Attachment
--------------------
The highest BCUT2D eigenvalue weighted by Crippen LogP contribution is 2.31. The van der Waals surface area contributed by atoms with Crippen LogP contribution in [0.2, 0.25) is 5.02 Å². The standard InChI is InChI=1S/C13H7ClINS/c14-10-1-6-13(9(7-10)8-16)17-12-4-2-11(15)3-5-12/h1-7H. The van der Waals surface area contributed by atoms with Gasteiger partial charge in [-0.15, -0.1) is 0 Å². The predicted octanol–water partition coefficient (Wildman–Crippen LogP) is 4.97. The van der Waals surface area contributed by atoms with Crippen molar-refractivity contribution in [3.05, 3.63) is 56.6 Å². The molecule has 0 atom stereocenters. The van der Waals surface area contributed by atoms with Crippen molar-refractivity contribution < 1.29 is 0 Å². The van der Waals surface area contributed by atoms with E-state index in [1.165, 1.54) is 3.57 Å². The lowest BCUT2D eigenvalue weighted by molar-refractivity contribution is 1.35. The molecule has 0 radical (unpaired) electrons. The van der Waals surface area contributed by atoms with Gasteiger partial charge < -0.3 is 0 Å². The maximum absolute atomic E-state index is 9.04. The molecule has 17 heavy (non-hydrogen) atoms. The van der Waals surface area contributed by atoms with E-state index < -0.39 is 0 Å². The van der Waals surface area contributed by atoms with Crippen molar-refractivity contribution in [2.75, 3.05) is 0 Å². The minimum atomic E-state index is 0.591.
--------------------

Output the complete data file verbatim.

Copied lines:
The highest BCUT2D eigenvalue weighted by Crippen LogP contribution is 2.31. The van der Waals surface area contributed by atoms with Crippen LogP contribution in [0.2, 0.25) is 5.02 Å². The standard InChI is InChI=1S/C13H7ClINS/c14-10-1-6-13(9(7-10)8-16)17-12-4-2-11(15)3-5-12/h1-7H. The van der Waals surface area contributed by atoms with Gasteiger partial charge in [-0.15, -0.1) is 0 Å². The predicted octanol–water partition coefficient (Wildman–Crippen LogP) is 4.97. The van der Waals surface area contributed by atoms with Crippen molar-refractivity contribution in [3.05, 3.63) is 56.6 Å². The molecule has 0 atom stereocenters. The van der Waals surface area contributed by atoms with Crippen molar-refractivity contribution < 1.29 is 0 Å². The van der Waals surface area contributed by atoms with E-state index in [1.165, 1.54) is 3.57 Å². The lowest BCUT2D eigenvalue weighted by molar-refractivity contribution is 1.35. The molecule has 0 radical (unpaired) electrons. The van der Waals surface area contributed by atoms with Gasteiger partial charge < -0.3 is 0 Å². The maximum absolute atomic E-state index is 9.04. The molecule has 17 heavy (non-hydrogen) atoms. The van der Waals surface area contributed by atoms with E-state index < -0.39 is 0 Å². The van der Waals surface area contributed by atoms with Crippen molar-refractivity contribution in [2.75, 3.05) is 0 Å². The minimum atomic E-state index is 0.591.